Matt goes on to provide some important alternate scenes you probably won’t find among the DVD extras:
1) Mohammed Al-Qatani, the so-called “20th hijacker,” who may have been some part of the inspiration for the “Ammar” character who was tortured in the opening scene, might have been the first detainee to mention the name of bin Laden’s courier. But as Gibney points out, al-Qatani gave that information up to the FBI, in legit, torture-free interrogations, before he was whisked away to Gitmo for 49 days of torture that included such insanities as forcing him to urinate on himself (by force-feeding him liquids while in restraints), making him watch a puppet show of him and bin Laden having sex, making him take dance lessons, making him wear panties on his head, and making him wear a “smiley-face” mask, along with the usual sleep and sensory deprivation, arm-hanging, etc. In other words, the key info may have come before they chucked our supposed standards for human decency.
2) The CIA waterboarded Khalid Sheikh Mohammed 183 times, and throughout this “enhanced interrogation,” the former al-Qaeda mastermind continually played down the importance of Abu Ahmed al-Kuwaiti, the man who led the CIA to bin Laden. But the CIA was so sure KSM was telling the truth under torture – so sure waterboarding was a “magic bullet,” as Gibney put it to me – that they discounted the lead. So torture may have actually delayed bin Laden’s capture.
3) The CIA took another detainee, Ibn al-Sheik al Libi, and duct-taped his head, put him in a wooden box, shipped him off to Cairo to be waterboarded, and got him to admit under torture that there were links between Saddam Hussein and bin Laden. This “intel” became part of Colin Powell’s presentation to the U.N. on the need to invade Iraq. So while torture might have found us bin Laden, maybe, it also very well might have sent us on one of history’s all-time pointlessly bloody wild goose chases, invading Iraq in search of WMDs.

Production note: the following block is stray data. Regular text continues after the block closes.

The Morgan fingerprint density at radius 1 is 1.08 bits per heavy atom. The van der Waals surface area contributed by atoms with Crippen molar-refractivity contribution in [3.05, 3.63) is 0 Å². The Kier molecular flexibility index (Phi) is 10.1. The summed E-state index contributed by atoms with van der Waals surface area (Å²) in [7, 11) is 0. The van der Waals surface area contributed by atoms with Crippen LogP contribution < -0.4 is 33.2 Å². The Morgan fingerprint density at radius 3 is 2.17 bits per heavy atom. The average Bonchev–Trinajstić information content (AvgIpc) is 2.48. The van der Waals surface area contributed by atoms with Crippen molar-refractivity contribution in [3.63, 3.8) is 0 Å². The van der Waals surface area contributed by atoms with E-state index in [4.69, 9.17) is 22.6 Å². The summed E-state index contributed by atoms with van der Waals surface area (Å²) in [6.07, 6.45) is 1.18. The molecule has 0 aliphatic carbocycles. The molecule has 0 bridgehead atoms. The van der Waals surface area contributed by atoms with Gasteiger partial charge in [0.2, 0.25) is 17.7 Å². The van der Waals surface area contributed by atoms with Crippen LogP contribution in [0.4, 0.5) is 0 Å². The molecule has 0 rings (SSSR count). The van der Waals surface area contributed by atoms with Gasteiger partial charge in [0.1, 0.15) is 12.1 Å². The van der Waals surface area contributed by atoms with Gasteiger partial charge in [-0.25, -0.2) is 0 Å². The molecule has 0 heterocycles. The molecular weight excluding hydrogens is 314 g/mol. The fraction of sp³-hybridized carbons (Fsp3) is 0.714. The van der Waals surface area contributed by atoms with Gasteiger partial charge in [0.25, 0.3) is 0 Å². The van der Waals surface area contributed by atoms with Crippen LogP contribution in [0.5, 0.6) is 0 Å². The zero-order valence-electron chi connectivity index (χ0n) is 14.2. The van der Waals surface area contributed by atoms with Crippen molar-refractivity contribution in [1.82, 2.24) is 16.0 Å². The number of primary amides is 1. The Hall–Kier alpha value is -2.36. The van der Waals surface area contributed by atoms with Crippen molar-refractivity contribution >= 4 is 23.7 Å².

So for all the screenwriter’s out there considering revisiting the material in a decade, here’s a fix: open the film with a half dozen operatives in a half dozen of our national intelligence agencies (we have sixteen, btw [that we know of] it’d be edifying to get a shot of a few of them that aren’t Langley), and at least one on the ground in Iraq (maybe throw in a DOD spokesperson too). In the first twelve minutes we’re cross cutting: shitty interrogations, biased surveillance, dubious air-strikes, colossal exchanges of cash and chummy senior briefings (“it’s a home run, Mr. Secretary”); suspects die, detainees are held in secret by the dozens, collateral populations including children are crushed, radicalized and brought into the fight.
Filter these out as they each fail to provide actionable intelligence, subjects are killed, and operations are abandoned until that last agent standing is Jessica Chastain and her unique, improbable lead. Now you’ve got your movie. Play everything else as it lays until the last scene, then bring back a few of the worst offenders from your opening – the one who radicalized that village maybe with the errant drone strike and the dead kids, and the one with that fat bag of cash. Let them congratulate her, maybe with a fraternal toast and a long embrace – congratulations she graciously accepts, not realizing in the moment the vast and horrific dimensions of all the collateral damage we have wrought.